1. Rural areas are not exempt either. Redwood Springs Healthcare Center in Tulare County is experiencing one of the most severe known outbreaks

          Once inside a big building full of dozens or hundreds of people, everything looks urban to the virus.

    2. “An inconvenient truth…”

      “Mother Nature is a serial killer. No one’s better. Or more creative. Like all serial killers, she can’t help the urge to want to get caught. What good are all those brilliant crimes if no one takes the credit? So she leaves crumbs. Now the hard part, why you spend a decade in school, is seeing the crumbs. But the clue’s there. Sometimes the thing you thought was the most brutal aspect of the virus, turns out to be the chink in its armor. And she loves disguising her weaknesses as strengths. She’s a bitch.” —Andrew Fassbach, World War Z

    1. It almost appears that someone tried to erect a floodwall at $20/bbl, which was breached and obliterated by a tsunami tide of supply.

      1. They used a $andbag levee to direct & $upport thee fla$h.flood of oil$ that they pumped out of the $and. … $ad.

        (Mother.Demand$ had her own idea$.
        “It’$ knot nice to fool with Mother.Demand$!”)

        1. The trouble with propping up the price above the market equilibrium level, in the absence of demand, is that the rate of physical production will contuously exceed the rate of consumption to the point where storage is exhausted.

          And the problem with not propping up the price is that it is apparently quite costly to shut down and restart extraction activities.

          It’s definitely a conundrum.

  12. The Orange King is shutting down immigration to the U.S.

    Three years late, but I’ll take it.

    1. The funny thing is, new immigration is practically shut….has been for over a month now.

      Orange smoke and cloudy mirror as usual.

      1. You never let a serious crisis go to waste. And what I mean by that it’s an opportunity to do things you think you could not do before.

        — Rahm Emanuel

    2. The Orange King is shutting down immigration to the U.S.”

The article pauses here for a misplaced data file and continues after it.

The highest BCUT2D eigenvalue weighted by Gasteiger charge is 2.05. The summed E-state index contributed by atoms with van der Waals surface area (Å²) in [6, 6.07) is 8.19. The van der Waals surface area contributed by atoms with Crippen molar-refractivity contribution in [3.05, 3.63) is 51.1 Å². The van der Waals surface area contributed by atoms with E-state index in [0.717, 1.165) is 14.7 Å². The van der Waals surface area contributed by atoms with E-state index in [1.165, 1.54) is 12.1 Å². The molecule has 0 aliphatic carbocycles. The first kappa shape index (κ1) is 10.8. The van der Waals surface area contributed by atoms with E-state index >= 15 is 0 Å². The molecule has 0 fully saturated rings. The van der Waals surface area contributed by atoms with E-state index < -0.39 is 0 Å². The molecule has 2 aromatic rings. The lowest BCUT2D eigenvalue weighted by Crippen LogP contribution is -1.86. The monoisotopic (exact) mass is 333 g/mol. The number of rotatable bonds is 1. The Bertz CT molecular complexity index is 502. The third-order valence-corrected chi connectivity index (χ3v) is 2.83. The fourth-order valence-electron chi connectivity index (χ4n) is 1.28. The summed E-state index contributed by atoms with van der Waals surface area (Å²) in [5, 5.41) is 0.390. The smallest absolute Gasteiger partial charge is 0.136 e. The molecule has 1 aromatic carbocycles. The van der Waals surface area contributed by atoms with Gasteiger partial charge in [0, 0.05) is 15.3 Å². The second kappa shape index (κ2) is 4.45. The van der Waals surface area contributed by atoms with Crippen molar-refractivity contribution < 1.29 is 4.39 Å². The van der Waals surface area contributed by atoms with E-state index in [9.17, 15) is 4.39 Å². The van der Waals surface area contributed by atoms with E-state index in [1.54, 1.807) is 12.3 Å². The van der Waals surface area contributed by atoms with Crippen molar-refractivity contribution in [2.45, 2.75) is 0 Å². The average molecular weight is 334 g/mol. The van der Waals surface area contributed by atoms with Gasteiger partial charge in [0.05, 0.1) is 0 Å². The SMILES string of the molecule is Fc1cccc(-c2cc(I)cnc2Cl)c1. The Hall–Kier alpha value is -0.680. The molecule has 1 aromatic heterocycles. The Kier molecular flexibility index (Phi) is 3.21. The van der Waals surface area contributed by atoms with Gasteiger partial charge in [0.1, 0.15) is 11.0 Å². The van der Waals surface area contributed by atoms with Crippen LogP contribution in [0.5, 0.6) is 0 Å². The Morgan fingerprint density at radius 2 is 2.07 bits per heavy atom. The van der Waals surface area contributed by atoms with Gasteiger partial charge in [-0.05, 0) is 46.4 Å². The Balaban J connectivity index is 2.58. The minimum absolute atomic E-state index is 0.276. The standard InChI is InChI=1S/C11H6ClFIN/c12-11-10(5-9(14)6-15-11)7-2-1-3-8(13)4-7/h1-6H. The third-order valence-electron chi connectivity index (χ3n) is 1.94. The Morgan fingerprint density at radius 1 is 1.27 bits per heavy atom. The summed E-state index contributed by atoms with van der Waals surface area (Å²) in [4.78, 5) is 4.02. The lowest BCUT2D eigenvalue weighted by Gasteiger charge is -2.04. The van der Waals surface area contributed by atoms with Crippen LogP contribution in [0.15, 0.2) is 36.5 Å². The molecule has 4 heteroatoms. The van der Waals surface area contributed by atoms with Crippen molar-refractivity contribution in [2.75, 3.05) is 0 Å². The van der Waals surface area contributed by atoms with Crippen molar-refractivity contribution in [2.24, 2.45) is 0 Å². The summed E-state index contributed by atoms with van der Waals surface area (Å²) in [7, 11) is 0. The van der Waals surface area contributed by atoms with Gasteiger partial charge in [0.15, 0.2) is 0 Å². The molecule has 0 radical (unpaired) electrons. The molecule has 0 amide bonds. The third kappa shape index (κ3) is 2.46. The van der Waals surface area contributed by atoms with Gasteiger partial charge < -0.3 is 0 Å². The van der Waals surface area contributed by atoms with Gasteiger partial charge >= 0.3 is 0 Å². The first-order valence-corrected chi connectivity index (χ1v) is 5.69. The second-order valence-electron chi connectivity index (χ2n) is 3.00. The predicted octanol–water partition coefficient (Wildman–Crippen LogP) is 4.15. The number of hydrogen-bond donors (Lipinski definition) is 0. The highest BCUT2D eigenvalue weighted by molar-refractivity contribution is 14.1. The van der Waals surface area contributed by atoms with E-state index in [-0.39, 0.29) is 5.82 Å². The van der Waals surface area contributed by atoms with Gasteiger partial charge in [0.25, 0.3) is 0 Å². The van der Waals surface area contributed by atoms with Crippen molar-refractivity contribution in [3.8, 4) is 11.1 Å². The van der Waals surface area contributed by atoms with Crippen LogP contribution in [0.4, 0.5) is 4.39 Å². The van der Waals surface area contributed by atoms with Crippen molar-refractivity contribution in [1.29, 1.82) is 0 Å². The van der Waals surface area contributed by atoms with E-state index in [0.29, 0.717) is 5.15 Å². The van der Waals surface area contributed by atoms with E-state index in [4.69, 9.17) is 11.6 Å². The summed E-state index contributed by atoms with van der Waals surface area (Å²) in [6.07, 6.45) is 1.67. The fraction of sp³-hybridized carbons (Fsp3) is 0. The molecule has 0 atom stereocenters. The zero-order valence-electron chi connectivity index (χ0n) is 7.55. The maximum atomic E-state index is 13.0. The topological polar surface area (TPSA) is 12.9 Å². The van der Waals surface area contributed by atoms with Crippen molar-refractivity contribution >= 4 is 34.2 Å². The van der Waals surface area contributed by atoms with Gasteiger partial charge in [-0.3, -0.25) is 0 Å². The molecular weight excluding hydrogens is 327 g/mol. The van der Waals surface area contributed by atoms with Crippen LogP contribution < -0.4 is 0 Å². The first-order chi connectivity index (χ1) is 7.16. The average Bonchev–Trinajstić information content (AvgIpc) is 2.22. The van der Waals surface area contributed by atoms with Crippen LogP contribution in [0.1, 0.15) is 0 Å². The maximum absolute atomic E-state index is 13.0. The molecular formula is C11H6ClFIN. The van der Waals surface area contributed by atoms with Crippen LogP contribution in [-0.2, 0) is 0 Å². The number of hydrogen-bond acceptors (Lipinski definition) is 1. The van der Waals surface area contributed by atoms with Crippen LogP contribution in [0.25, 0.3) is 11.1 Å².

High tech won’t like that. This was brought up at a company wide meeting a week or so ago. By A Chinese marketing director. The answer by an agitated CEO was we would move hiring overseas. He then really got pissed when asked if the company would supply masks. But the company is hitting all time highs and we are printing millionaires so its all good I guess. Weird times. And I went into work and its dead empty out there. I have a special letter saying I can go to work ( I’m expendable I guess ).

    1. Homebuilding faces the same problem of a collapse in demand as the oil market. But the physical capacity limits on homebuilding are not as rigid as for oil, and the price adjustment process is much slower.

      1. ” …and the price adjustment$ proce$$ is much $lower.”

        More $$$$$ = more “adju$tment” $$$

        (+ large.lo$$e$ become$ emotional)

        -10% of price of x1 barrel of @ $25 = $2.50

        -10% of price of x1 u$ed.$helter.$hack @ $486,000 = $48,600.86

        1. Yes. Lumpy assets are very illiquid, especially when leverage is typically used in their purchase and prices are falling.

  13. Will this be the first time in economic history that an all-out collapse in demand results in higher prices?

    1. Real estate prices always go up, no matter what. Really!

      Existing-home sales slump 8.5% in March due to coronavirus
      Published: April 21, 2020 at 10:11 a.m. ET
      By Jeffry Bartash

      Sales of previously-owned U.S. homes sank 8.5% in March just as the coronavirus pandemic began to shut down large parts of the economy and throw the real estate market into disarray. Existing-home sales dropped to an annual pace of 5.27 million the National Association of Realtors. The decline is likely to be a lot sharper in April.

      “Unfortunately, we knew home sales would wane in March due to the coronavirus outbreak,” said Lawrence Yun, NAR’s chief economist. “More temporary interruptions to home sales should be expected in the next couple of months, though home prices will still likely rise.”


  14. Report: California has third-lowest U.S. coronavirus testing rate
    New York leads while California, Texas lag
    People with appointments pull up to be tested for coronavirus at the new drive-in testing center at the Forum in Inglewood, on Tuesday, April 14.
    (Courtesy County of Los Angeles)
    By John Woolfolk | Bay Area News Group
    PUBLISHED: April 20, 2020 at 1:22 p.m. | UPDATED: April 21, 2020 at 4:12 a.m.

    A new analysis Monday shows California is testing a smaller share of its people for the potentially deadly COVID-19 coronavirus disease than almost any other state — something that could delay lifting the stay-home order that has shuttered businesses across the Golden State.

    California has conducted 7.1 tests per 1,000 residents, according to an Associated Press analysis of data compiled by the independent COVID Tracking Project. Only Texas and Virginia, which conducted 6.4 per 1,000 residents, and Kansas, which conducted 6.2 per 1,000 residents, tested a smaller share of their people.

    That’s almost half the rate in Pennsylvania, 12.4 per 1,000 residents, and Florida, 12.2 per 1,000 residents, and a third the rate in New York, 31.6 per 1,000 residents, the second-highest in the U.S. behind Rhode Island, with 32.8 per 1,000 residents.